The primaries are over and now it’s time for the main event. RIPR political analyst Scott MacKay parses the Rhode Island campaign for governor.

Rhode Island voters will make history in November by choosing either Republican Allan Fung or Democrat Gina Raimondo as their next governor. Raimondo would be the first woman governor;  Fung would be the first Asian-American.

John Bender / RIPR

Lieutenant Colonel Michael Winquist, of the Rhode Island State Police, has been announced as Cranston’s new police chief.  The appointment comes following a difficult period for the department.

Winquist steps into the position following the retirement of former chief Marco Palombo Jr. Palombo left in the midst of a scandal during which police officers ticketed cars in wards of city councilors who voted against a police contract. The search for his successor also drew controversy, with some groups claiming that the search criteria effectively ruled out candidates of color.

Ian Donnis / RIPR

Republican gubernatorial candidates Ken Block and Allan Fung traded barbs Monday about which of them is the best choice for governor.  It happened at new conference Block held near Cranston City Hall.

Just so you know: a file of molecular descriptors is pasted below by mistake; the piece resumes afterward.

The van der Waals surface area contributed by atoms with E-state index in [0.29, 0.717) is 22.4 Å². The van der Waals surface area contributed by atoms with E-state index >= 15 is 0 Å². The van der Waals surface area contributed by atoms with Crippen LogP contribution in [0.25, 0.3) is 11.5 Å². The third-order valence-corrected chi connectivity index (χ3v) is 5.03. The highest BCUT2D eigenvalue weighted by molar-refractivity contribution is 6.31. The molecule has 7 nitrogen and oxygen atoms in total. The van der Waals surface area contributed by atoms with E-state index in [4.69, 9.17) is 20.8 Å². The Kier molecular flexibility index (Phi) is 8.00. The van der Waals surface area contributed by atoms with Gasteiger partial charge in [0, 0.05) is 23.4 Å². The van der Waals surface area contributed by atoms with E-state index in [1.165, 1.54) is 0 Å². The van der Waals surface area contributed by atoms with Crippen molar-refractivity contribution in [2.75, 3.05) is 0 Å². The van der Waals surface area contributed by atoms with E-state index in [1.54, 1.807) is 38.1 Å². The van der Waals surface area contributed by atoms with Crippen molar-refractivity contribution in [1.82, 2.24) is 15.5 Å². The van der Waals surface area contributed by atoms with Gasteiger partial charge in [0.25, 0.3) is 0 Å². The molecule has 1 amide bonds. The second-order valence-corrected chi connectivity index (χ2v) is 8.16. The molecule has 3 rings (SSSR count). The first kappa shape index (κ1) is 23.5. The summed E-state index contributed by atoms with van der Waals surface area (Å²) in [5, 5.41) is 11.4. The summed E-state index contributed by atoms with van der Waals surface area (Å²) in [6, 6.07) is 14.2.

Block held his press conference inside a Cranston diner, about a block from City Hall, as a reminder of how Fung taped a jobs-related campaign ad in an Ohio diner. He criticized Fung for raising taxes early in his administration, and Block also rapped Fung for his oversight of Cranston’s police department.

Cranston's City Planning Director Peter Lapolla will be holding a meeting with the public on June 11th to discuss the city's floodplain management plan. Lapolla says the officials want to know about any flood-prone areas that they may have missed. 

"What we're doing is going out to the public and saying 'I think we've identified the areas where there are flooding issues, and we want your input on whether we've properly identified all those areas. Have we missed any, and have we misrepresented or misassumed the causes of the flooding?'"

Kristin Gourlay / RIPR

Cranston Mayor Allan Fung announced Thursday that the investigation into a police parking ticket scandal has been concluded. State police confirm a Cranston police captain violated police regulations.

Fung took the podium at a press conference to break the news: “Today we are announcing the